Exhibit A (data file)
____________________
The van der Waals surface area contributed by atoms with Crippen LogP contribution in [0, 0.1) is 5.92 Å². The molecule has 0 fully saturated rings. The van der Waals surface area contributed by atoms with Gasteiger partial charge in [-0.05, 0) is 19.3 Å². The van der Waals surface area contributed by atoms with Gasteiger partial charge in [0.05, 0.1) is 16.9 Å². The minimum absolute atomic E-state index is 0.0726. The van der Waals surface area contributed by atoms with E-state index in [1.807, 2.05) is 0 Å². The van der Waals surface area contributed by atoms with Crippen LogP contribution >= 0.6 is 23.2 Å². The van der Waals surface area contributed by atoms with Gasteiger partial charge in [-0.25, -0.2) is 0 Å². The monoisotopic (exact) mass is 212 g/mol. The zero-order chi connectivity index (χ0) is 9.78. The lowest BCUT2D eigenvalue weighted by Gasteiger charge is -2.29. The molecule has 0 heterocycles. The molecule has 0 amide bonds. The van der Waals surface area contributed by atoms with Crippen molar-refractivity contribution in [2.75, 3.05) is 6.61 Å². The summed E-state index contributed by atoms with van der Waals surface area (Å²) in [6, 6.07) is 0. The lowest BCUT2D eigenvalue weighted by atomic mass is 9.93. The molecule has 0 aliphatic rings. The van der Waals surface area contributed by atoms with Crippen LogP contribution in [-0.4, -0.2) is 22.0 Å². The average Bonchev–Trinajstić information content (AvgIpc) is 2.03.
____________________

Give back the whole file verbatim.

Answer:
The van der Waals surface area contributed by atoms with Crippen LogP contribution in [0, 0.1) is 5.92 Å². The molecule has 0 fully saturated rings. The van der Waals surface area contributed by atoms with Gasteiger partial charge in [-0.05, 0) is 19.3 Å². The van der Waals surface area contributed by atoms with Gasteiger partial charge in [0.05, 0.1) is 16.9 Å². The minimum absolute atomic E-state index is 0.0726. The van der Waals surface area contributed by atoms with E-state index in [1.807, 2.05) is 0 Å². The van der Waals surface area contributed by atoms with Crippen LogP contribution >= 0.6 is 23.2 Å². The van der Waals surface area contributed by atoms with Gasteiger partial charge in [-0.25, -0.2) is 0 Å². The monoisotopic (exact) mass is 212 g/mol. The zero-order chi connectivity index (χ0) is 9.78. The lowest BCUT2D eigenvalue weighted by Gasteiger charge is -2.29. The molecule has 0 heterocycles. The molecule has 0 amide bonds. The van der Waals surface area contributed by atoms with Crippen molar-refractivity contribution in [2.75, 3.05) is 6.61 Å². The summed E-state index contributed by atoms with van der Waals surface area (Å²) in [6, 6.07) is 0. The lowest BCUT2D eigenvalue weighted by atomic mass is 9.93. The molecule has 0 aliphatic rings. The van der Waals surface area contributed by atoms with Crippen LogP contribution in [-0.4, -0.2) is 22.0 Å². The average Bonchev–Trinajstić information content (AvgIpc) is 2.03.